Logic would dictate something has come apart in the fuel pump assembly in the tank. My best guess is the pump does not need to be replaced but it will have to be removed from the tank to be inspected.
Ford had a similar problem years ago. I don't remember the years or models affected, but a rubber hose in the tank would dry-rot and crack. That would allow it to suck up air instead of fuel. The fix was to replace that hose.
I can also visualize that pickup screen being deformed and sticking up into the air at the top of the tank. There is a large air pocket in the tank when it is "full" to form a crush zone in case of a crash. That means that when your tank is three quarters full, it's actually about half full. Those tanks aren't real tall to begin with so that screen wouldn't have to stick up very far to draw in air. The screen is a lot bigger than on Fords. Yours will be about six inches long and two inches wide.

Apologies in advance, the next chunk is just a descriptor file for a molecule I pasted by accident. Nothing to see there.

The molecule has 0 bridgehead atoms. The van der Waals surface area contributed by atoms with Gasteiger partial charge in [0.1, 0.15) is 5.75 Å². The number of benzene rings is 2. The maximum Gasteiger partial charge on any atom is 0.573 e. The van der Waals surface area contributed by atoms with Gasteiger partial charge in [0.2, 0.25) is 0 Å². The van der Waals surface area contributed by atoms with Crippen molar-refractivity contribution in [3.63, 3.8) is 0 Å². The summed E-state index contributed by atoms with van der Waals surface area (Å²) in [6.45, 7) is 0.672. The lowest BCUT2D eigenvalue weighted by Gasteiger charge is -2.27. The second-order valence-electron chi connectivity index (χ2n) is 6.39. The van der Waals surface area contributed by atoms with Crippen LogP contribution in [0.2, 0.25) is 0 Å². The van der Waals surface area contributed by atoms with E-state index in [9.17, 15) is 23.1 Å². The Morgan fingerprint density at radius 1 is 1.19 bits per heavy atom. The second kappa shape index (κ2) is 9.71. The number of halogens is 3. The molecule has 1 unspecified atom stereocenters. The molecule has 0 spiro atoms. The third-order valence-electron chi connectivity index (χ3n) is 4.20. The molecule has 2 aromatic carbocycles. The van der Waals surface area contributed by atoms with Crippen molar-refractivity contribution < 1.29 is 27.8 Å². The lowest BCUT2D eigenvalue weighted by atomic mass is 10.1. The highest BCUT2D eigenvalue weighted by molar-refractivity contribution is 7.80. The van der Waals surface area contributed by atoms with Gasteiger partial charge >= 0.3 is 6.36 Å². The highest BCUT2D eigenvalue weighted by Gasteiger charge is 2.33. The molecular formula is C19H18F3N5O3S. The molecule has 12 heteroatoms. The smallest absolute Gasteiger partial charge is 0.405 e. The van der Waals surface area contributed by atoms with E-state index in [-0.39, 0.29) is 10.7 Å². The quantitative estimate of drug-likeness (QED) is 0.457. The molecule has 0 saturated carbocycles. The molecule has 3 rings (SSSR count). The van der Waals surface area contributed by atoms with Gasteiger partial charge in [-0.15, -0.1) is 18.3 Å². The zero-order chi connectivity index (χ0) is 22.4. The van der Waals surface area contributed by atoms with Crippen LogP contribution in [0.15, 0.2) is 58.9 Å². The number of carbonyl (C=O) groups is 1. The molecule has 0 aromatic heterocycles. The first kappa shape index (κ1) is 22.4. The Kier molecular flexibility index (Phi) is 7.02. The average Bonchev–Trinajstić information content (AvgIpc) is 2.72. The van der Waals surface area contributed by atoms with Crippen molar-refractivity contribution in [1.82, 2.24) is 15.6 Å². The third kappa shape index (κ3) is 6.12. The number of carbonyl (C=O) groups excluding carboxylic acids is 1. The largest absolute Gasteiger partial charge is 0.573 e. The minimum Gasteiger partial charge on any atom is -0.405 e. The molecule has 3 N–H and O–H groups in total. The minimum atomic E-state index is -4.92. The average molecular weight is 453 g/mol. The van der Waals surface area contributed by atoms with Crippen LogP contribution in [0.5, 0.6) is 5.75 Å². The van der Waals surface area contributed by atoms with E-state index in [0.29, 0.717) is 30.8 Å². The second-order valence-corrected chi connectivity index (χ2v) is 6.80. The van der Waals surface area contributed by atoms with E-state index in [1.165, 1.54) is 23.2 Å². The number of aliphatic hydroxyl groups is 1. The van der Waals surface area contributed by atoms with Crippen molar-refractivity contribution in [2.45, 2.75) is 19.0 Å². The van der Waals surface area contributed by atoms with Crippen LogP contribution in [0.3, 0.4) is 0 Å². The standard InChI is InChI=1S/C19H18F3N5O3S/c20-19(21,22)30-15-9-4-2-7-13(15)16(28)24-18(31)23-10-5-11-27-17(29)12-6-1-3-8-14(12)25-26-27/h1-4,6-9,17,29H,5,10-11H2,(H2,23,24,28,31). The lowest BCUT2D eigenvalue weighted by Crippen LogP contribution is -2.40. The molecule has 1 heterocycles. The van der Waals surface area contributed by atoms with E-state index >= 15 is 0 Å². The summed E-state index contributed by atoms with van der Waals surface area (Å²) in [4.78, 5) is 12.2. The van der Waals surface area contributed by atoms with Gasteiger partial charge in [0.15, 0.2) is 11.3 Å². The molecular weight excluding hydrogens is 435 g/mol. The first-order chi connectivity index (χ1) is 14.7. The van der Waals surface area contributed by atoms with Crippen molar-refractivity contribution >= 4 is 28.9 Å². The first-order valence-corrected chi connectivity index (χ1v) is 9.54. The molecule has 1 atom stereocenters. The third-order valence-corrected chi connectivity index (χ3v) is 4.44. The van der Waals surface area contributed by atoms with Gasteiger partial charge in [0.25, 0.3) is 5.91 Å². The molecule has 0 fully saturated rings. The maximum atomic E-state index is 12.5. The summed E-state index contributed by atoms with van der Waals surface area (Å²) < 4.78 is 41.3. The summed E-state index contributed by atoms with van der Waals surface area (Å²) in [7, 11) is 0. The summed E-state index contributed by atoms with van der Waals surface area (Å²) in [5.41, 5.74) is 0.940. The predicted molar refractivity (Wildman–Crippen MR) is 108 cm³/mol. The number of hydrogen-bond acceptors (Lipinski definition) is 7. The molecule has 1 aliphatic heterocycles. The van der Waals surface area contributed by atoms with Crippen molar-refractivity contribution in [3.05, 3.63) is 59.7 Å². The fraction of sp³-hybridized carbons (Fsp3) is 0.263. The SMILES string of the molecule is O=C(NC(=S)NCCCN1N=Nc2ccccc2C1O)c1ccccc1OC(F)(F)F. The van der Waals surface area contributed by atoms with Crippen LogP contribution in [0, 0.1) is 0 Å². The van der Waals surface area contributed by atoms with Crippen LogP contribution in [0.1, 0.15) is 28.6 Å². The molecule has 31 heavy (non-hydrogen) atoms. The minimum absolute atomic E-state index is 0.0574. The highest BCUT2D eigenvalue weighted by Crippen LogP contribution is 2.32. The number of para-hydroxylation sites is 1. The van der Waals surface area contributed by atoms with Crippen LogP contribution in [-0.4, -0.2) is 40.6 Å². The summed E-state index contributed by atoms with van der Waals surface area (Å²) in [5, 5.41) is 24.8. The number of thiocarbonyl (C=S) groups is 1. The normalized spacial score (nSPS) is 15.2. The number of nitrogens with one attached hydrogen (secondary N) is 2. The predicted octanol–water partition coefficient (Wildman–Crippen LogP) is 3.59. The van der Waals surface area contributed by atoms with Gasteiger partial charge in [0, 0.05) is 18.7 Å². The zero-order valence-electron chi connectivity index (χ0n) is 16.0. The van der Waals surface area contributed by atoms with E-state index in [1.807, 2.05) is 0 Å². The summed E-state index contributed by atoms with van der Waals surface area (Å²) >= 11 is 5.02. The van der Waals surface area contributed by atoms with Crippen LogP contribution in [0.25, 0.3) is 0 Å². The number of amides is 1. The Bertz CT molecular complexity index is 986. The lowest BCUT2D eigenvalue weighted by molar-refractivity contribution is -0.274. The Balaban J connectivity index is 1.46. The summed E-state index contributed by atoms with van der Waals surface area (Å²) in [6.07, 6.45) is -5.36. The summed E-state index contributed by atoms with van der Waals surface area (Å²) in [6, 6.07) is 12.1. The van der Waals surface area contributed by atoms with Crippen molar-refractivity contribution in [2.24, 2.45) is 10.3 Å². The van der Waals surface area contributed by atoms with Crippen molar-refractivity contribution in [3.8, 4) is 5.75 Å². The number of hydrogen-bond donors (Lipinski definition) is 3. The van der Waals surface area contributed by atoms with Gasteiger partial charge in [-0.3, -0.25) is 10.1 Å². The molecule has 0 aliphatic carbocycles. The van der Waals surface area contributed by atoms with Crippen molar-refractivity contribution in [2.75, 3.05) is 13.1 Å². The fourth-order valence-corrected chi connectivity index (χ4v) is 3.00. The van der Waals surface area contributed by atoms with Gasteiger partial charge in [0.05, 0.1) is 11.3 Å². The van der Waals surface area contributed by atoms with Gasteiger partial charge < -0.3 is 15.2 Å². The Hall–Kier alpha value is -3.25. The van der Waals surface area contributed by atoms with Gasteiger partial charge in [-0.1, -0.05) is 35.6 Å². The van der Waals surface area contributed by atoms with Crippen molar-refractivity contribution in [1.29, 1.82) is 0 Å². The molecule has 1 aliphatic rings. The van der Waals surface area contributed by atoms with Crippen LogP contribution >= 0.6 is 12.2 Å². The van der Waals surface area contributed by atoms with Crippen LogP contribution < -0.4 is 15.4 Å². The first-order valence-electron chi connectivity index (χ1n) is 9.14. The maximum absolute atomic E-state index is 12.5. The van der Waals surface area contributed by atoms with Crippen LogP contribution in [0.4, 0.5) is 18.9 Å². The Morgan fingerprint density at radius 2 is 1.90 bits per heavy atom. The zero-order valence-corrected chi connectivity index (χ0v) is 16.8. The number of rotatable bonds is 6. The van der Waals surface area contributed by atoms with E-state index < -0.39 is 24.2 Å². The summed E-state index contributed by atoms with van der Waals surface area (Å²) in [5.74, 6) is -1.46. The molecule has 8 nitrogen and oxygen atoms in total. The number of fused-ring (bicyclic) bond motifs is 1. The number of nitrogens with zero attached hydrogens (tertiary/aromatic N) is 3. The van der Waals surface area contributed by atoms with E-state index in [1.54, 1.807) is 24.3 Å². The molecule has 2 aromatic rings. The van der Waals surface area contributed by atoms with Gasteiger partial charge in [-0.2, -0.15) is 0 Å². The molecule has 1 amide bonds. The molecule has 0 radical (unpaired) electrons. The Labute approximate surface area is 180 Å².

What I would do is have the tank close to three quarters full when you take it to the mechanic. They will have a tank with a pump to remove the gas so the gas tank is light enough to remove. After the repairs are completed, they pump the gas back in. Ask them to start by only refilling it to one quarter tank, then test driving it. Once the repairs are confirmed, they can pump the rest of the gas back in.
Here's an entirely different thought. Once the problem occurs, how much gas can you put in at the gas station to fill it? From what I can remember from working at the dealership, those tanks only hold around ten gallons. If that's about how much you can put in, you're actually running out of gas and the gas gauge is reading incorrectly. The float arm for the fuel level sending unit could be hanging up causing the incorrect reading.
Thursday, January 5th, 2012 AT 12:06 AM